Curmudgeonly Character Left His Mark on Steel
By Tim Triplett, Editor-in-Chief
Anyone who ever met him would agree that Tom Stundza was “a character.” Webster’s defines a character as “a person marked by notable or conspicuous traits.” What was most notable about Tom is that, while he made his living as a writer, he was an even more conspicuous talker.
Tom was a big bear of an individual who stood out in a crowd. To say he was a bit irreverent is like saying Bill Gates was a bit wealthy, before he started giving his money away. Bill may have had more money than God, but Tom had more opinions. He loved a good debate, especially if it involved the steel business…or sports…or politics…. On the few occasions where we shared the dais on industry panels, it was always comforting to know that, if I choked, Tom could fill the time and keep the audience informed and entertained all by himself.
Stundza and I shared a common background in newspapers and trade magazines, so we considered ourselves members of the same ink-stained fraternity. Although I only saw him a couple times a year as our assignments crossed paths, I considered him a friend. I would walk into a cocktail party at some CBSA or MSCI event, and he would already be there working the room. He seemed to be on a first-name basis with everyone. Eventually he would spot me and holler, “Greetings, Brother Triplett!”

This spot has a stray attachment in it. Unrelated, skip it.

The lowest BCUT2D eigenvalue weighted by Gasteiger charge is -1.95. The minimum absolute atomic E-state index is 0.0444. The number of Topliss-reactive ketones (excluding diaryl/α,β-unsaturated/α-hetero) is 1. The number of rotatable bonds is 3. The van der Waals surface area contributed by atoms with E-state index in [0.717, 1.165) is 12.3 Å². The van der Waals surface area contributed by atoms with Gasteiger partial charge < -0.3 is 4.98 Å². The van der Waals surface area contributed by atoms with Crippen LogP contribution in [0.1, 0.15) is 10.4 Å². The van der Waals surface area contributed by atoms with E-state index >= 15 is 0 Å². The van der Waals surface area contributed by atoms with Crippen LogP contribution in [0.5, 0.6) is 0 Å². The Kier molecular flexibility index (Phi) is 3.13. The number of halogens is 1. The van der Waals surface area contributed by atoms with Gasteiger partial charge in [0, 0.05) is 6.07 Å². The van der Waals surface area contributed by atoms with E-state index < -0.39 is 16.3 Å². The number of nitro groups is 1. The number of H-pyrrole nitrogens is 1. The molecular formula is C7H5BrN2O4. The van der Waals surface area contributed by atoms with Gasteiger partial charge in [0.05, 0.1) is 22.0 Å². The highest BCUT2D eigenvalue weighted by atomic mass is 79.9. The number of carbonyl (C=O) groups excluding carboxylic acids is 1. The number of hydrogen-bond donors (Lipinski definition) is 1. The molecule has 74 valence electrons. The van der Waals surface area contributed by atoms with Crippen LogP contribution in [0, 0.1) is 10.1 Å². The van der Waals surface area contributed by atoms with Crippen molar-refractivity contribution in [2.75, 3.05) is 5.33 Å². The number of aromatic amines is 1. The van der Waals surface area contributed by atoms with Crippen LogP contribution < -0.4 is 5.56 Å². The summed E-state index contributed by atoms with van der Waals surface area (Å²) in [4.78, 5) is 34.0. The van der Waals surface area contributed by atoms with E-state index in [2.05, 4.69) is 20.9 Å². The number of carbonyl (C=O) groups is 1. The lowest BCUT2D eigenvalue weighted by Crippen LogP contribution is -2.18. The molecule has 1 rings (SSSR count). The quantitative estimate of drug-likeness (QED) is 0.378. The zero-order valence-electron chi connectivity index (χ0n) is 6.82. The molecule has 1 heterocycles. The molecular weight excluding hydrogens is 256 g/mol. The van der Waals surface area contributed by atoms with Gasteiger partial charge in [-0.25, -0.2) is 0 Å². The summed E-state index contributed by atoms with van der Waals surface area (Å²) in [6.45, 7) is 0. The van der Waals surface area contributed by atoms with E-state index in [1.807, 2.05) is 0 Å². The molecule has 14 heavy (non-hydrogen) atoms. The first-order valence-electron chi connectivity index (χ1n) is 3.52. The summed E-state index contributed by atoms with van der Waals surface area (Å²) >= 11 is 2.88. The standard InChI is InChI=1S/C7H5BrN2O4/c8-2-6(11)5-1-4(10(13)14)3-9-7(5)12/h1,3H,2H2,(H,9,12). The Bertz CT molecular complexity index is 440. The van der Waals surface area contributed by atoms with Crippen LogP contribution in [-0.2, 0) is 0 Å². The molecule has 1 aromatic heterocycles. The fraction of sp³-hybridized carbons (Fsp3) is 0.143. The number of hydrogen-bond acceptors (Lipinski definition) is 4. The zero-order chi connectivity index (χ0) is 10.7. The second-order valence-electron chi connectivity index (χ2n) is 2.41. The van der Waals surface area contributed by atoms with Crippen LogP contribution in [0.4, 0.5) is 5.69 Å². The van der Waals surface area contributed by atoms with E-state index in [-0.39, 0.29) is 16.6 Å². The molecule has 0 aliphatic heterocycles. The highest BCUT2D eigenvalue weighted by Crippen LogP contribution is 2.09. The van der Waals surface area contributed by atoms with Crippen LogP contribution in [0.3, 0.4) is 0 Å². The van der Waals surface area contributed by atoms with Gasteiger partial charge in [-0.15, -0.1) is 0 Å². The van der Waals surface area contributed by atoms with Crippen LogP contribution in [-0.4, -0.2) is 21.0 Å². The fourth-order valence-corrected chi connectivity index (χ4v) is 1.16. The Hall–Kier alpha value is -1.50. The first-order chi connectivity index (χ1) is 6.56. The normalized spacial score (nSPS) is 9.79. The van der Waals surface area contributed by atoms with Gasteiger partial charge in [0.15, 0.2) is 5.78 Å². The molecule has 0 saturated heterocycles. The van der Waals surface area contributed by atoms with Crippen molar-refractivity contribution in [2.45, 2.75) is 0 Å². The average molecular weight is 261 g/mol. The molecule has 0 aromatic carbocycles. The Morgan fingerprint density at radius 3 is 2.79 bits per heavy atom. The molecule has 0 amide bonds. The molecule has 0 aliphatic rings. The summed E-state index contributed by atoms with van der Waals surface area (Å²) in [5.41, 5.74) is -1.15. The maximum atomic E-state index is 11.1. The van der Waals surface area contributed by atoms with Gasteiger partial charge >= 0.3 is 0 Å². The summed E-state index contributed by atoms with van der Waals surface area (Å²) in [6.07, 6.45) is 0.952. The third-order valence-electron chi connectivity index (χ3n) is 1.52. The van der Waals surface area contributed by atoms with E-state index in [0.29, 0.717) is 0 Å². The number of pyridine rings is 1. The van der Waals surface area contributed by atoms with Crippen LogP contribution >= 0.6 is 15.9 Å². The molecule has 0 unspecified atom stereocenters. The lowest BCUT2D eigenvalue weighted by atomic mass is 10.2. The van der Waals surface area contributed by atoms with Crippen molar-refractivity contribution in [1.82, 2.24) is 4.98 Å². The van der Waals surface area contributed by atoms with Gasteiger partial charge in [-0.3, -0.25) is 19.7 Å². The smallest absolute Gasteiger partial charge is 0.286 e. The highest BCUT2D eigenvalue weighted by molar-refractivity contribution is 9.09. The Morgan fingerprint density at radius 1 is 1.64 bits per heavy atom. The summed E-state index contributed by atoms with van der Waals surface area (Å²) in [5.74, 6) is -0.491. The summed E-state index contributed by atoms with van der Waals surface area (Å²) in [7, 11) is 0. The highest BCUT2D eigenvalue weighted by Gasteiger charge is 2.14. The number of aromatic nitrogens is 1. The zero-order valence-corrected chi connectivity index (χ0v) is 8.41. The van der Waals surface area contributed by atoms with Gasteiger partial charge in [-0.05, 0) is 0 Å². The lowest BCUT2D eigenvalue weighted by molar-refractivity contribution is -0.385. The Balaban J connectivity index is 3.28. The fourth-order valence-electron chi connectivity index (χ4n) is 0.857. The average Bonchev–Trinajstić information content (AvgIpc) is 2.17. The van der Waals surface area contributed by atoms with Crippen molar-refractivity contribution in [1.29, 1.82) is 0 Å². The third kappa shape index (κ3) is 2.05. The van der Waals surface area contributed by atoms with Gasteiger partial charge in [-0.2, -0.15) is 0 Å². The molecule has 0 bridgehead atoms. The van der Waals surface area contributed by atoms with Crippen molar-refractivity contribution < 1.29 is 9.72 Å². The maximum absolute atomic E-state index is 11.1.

His 40 years as a journalist included a seven-year stint with American Metal Market and 26 years as an executive
editor and commodities analyst with Purchasing Magazine, which folded earlier this year. Not ready to retire, he had recently taken a job as an analyst with IHS Global Insight, where his many contacts and his decades of experience would no doubt have made him an asset.
Most of us in the media consider ourselves outsiders, trying to keep some professional distance from the industries we cover. Stundza spent so many years rubbing elbows with so many buyers and sellers of metals that he transcended that divide. The Association of Steel Distributors even thought it fitting to name him its Steel Man of the Year in 2000.
Tom died Dec. 15 at age 62 due to complications during heart surgery. His passing leaves an unfillable hole in the lives of those close to him, and a sizable one in the metals market that he loved. I’ll never attend another industry reception without feeling his big, gregarious absence.
Godspeed, Brother Stundza.